Monday, June 16, 2014

Anzac Biscuits {Fuss-free Baking}

Baking is one of my greatest pleasures, and for the most part, I've been fortunate to be able to indulge that passion with all the necessary equipment and gadgets it calls for. But that hasn't always been the case. I lived in London a few years ago, and while it was a great experience overall, it also required a few compromises, baking-wise. As our stay there hinged entirely on my husband's work, I was reluctant to make any pricey investments in baking equipment, knowing we could have to pack and leave any time.

That's when I began searching out recipes that were simpler and easy to put together, without the need for special mixing equipment. Even today, when I'm blessed with a better-equipped kitchen, there is a different kind of satisfaction when I find simple, easy-to-mix recipes that turn out well. And that is why I'm introducing a new series: Fuss-free Baking!

Maybe you're an occasional baker or someone just starting out, maybe you have certain constraints like I did. Or maybe you're just tired or rushed for time and want to whip up something quickly without dragging out the mixer. Recipes that are labelled Fuss-free Baking will be easily mixable by hand and have fewer ingredients. You will still need 1-2 baking trays and either a scale or measuring cup to measure ingredients, but at least the need for mixing equipment can be avoided.

Anzac Biscuits

I'm starting off with a biscuit recipe that I first heard of only after moving to Australia. ANZAC stands for Australian and New Zealand Army Corps. Wikipedia traces the origins of this biscuit back to World War I when it was a favourite of army wives to send for their husbands due to its long shelf life. After having made it in school recently, my daughter asked me to make some at home as she found them very yummy. Since it is a classic Aussie recipe, I turned to an Aussie culinary icon for guidance. Here it is:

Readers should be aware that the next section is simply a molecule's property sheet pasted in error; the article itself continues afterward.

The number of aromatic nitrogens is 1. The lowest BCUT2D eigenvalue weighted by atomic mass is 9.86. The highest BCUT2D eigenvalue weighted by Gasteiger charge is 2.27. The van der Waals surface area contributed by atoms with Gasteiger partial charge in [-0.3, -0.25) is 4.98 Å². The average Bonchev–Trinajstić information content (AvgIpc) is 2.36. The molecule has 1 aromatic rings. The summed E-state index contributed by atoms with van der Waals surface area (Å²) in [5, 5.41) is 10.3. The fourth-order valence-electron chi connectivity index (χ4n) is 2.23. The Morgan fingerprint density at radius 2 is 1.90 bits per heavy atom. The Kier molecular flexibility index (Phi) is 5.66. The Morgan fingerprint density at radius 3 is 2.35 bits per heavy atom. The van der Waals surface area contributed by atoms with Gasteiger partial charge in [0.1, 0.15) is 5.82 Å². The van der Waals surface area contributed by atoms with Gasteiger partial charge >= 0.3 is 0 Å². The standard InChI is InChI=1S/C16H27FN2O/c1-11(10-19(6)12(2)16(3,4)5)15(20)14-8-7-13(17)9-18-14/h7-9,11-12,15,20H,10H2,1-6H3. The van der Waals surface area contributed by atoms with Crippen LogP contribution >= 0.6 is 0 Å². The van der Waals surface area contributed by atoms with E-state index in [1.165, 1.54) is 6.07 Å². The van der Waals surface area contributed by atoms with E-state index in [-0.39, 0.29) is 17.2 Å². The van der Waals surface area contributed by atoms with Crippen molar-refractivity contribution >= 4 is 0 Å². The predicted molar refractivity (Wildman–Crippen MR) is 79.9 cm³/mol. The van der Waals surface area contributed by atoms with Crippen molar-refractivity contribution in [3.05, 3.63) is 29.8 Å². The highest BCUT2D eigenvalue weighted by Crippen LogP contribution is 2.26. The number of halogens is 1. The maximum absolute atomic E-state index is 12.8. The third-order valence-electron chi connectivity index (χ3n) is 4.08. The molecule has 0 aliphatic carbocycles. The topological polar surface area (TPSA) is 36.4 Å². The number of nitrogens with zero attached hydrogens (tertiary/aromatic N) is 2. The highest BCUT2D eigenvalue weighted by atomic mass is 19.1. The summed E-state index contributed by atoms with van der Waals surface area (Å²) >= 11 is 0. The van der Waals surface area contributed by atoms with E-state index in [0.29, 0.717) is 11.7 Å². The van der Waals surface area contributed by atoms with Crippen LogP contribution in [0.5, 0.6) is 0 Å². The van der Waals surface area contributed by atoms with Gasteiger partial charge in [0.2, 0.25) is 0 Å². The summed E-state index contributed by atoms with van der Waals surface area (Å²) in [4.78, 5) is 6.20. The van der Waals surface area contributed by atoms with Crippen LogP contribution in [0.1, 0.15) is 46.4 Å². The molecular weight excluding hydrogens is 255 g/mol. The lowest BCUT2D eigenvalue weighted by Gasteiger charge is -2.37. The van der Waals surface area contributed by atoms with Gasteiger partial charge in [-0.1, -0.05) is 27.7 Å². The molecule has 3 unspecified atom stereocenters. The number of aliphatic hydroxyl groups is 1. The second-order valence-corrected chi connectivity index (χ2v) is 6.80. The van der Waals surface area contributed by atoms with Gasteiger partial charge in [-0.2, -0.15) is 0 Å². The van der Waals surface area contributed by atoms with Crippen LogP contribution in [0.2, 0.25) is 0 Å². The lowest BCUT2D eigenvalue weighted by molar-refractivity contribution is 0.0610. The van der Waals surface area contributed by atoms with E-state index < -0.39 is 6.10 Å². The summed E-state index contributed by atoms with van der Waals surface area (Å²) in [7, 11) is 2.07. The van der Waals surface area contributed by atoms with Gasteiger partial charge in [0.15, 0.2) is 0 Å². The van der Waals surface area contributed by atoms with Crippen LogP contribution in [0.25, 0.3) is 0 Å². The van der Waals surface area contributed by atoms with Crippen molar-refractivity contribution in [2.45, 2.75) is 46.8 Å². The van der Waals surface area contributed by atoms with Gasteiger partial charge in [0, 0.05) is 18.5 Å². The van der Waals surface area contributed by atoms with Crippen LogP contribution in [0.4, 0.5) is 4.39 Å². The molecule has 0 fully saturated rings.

Anzac Biscuit Recipe (adapted from Donna Hay)

Yield: approx 3 dozen biscuits.

2 cups (180g) rolled oats
1 cup (150g) plain (all-purpose) flour (I used 1/2 cup plain and 1/2 cup whole wheat flour)
⅔ cup (150g) caster (superfine) sugar
¾ cup (60g) desiccated coconut
⅓ cup (115g) golden syrup
125g unsalted butter
1 teaspoon bicarbonate of soda
2 tablespoons hot water 

1. Preheat oven to 160°C (325°F). Mix the oats, flour, sugar and coconut in a bowl. 
2. Cook the golden syrup and butter in a saucepan over low heat, stirring, until melted. 
3. Mix the bicarbonate of soda with the water and add to the butter mixture. It will fizz. Take off the heat and pour into the oat mixture and mix well to combine. 
4. Drop tablespoonfuls of the mixture onto baking trays lined with baking / parchment paper and flatten to 7cm rounds, allowing room to spread. 
5. Bake for 8–10 minutes or until deep golden. 
6. Allow to cool on baking trays for 5 minutes before transferring to wire racks to cool completely. The 5-minute rest time is essential as the biscuits will still be soft on coming out of the oven, and only firm up as they cool.


Anzac Biscuits

The cooked butter and syrup give this biscuit a mild butterscotch flavour. You may also have noticed that Anzac biscuits are eggless; that is one of the reasons they keep so well. The baking time is up to you and what type of biscuit you prefer: you can see the difference in colour where one batch baked for 10 minutes leading to a darker, crunchier biscuit, and another I baked for just 8 minutes, making a chewier one. I personally prefer the crunchy ones that have a nice snap when you bite into them. I also love the way the oats stand out against the darker biscuits.

I hope I've given you enough reason to try making these biscuits. If you like something with a dash of chocolate, you can try these equally fuss-free chocolate chip cookies.